Many of us have suffered from some form of acne, and continue to do so through adulthood. There are many acne medications available, but many times people don’t want to take them because they have unpleasant side effects. Some medications prescribed by dermatologists are so strong they can only be taken for short periods of time, because prolonged use can damage the body.
Here are ten things you can do at home to reduce and clear up existing acne, and prevent future breakouts. You can consider this your acne prevention checklist. If you do everything on this list, give it a month or so, and your acne has not improved or cleared up, maybe you do need the dermatologist.
|Masks help reduce acne|
- Follow a proper acne-focused skin care regimen. I have discussed the importance of using the correct skin care regimen at home on numerous occasions. You need to cleanse, tone, and use an acne treatment product and a lightweight moisturizer twice a day. All products should be water based, non-irritant, anti-inflammatory, antibacterial, and contain ingredients that help hydrate, exfoliate, soothe. You can also do a clay mask once a week to help absorb excess oil and dry up breakouts.
- Try some dietary changes. Many skin care professionals consider poor nutrition as being responsible for skin disorders such as acne. Eating foods that are fatty, contain too much sugar, too much gluten, and too much yeast can cause or worsen acne. Processed foods full of artificial sweeteners, fillers, binders, colors, and preservatives are also a problem. Dairy is also a prime culprit in causing and worsening acne conditions. Try reducing or eliminating some of these foods from your diet, and replace them with real, whole foods that are rich in vitamins, minerals, antioxidants, and fiber.
- Drink enough water. Water helps the skin stay hydrated, which prevents overproduction of the oil glands, helps maintain the skin’s natural barrier layer which protects the body from invaders, and helps the skin naturally slough off dead skin cells. This prevents them from (along with excess oil and debris) accumulating in the pores and causing breakouts.
- Don’t pick at existing acne. I know it is tempting, but picking at blackheads and whiteheads will cause the bacteria to spread, which will just cause more acne. It can also damage the underlying tissue, and open up the skin, which can lead to infection and permanent scarring. Leave this to the professionals. Aestheticians use several techniques to prep the skin for extractions, and also know how to do them safely and effectively.
- Get regular acne facials. The purpose of the acne facial is to deeply cleanse the pores, soothe irritation, and dry up existing acne. This is achieved by means of ozone-infused steam, use of enzymes and gentle alpha- or beta hydroxy acids, some forms of electrotherapy (to loosen up, soften, and help remove debris, oil, and dead skin cells), manual extractions, and masks. A proper home care regimen will be prescribed, which you should follow religiously.
- Avoid products with irritant ingredients. Acne is an inflamed, bacterial infection. You do not want to put products that contain irritant, allergenic, or toxic ingredients onto already irritated skin. It will never heal, and could become permanently scarred.
- Reduce stress. Stress wreaks havoc on the entire immune system. Your skin is a huge part of that immune system. If it is weakened, infections (like acne) are more likely to occur.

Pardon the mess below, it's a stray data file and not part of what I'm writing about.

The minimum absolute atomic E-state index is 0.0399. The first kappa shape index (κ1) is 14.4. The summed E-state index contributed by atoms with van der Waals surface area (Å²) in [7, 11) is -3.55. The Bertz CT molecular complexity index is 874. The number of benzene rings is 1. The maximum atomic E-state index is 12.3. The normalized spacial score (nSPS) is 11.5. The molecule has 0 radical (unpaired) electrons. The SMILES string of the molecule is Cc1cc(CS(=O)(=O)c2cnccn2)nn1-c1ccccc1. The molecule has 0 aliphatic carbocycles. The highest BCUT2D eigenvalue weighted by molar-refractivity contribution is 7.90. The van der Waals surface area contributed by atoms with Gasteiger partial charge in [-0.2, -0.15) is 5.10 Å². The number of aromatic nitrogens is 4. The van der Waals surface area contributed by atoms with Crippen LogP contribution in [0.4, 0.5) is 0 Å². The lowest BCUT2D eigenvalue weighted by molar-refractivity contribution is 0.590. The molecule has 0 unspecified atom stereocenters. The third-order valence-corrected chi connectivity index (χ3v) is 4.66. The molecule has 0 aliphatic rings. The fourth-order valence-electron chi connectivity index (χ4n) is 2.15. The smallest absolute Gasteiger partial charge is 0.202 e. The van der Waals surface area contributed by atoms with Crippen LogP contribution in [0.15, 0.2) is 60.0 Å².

- Take probiotics. Probiotics are healthy flora and bacteria that naturally exist in the body, and help the body perform its functions. Consuming foods that contain too much sugar or yeast kill these healthy bacteria. Antibiotics and other medications also kill these beneficial micro-organisms. Probiotics are found in yogurts, but yogurt is dairy, which can worsen acne. You can try a vegan yogurt, or take supplements. Taking a combination of lactobacillus acidophilus, and bifidus helps strengthen the body’s immune system and prevent infection. Ms. B suggests Florajen’s Florajen3 supplement, as well as Allicidin Complex by Premier Research Labs. [7/10/11 Edited to add: Keep in mind that probiotics generally will not work with dairy in your diet.}
- Change pillowcases often. This may seem like common sense, but many people do not change their pillow cases often enough. If you have acne, you should change them every day or two.
- Stop touching your face. Again, common sense, but I see people who have acne on their jawline, chin, and forehead who constantly hold their heads up, and then wonder why they have acne just on those areas. Think about it. Next time you catch yourself holding up your head, slap yourself on the wrist or something.
If you do everything on this list, give it a month or so, and your acne has not improved or cleared up, then maybe it's time to see the dermatologist.
[Edited to add 7/10/11: Even though I said maybe see a dermatologist in that last sentence, the more I learn about acne and its relation to diet, in addition to the results I have experienced firsthand by using the correct skin care products, the more convinced I am that acne can be treated effectively without the dermatologist. Many of the steroids and antibiotics as well as aggressive retinoids like tretinoin and isotretinoin a dermatologist will prescribe may treat the problem in the short term, but will cause other problems in the skin and the body in the long term. It is my opinion that drug therapy should be avoided in the majority of acne cases.
I also no longer recommend daily or regular exfoliation on acneic or otherwise inflamed skin. A cleanser containing enzymes is OK to use on a daily basis, but no scrubs, no microdermabrasion, and no strong acid peels.]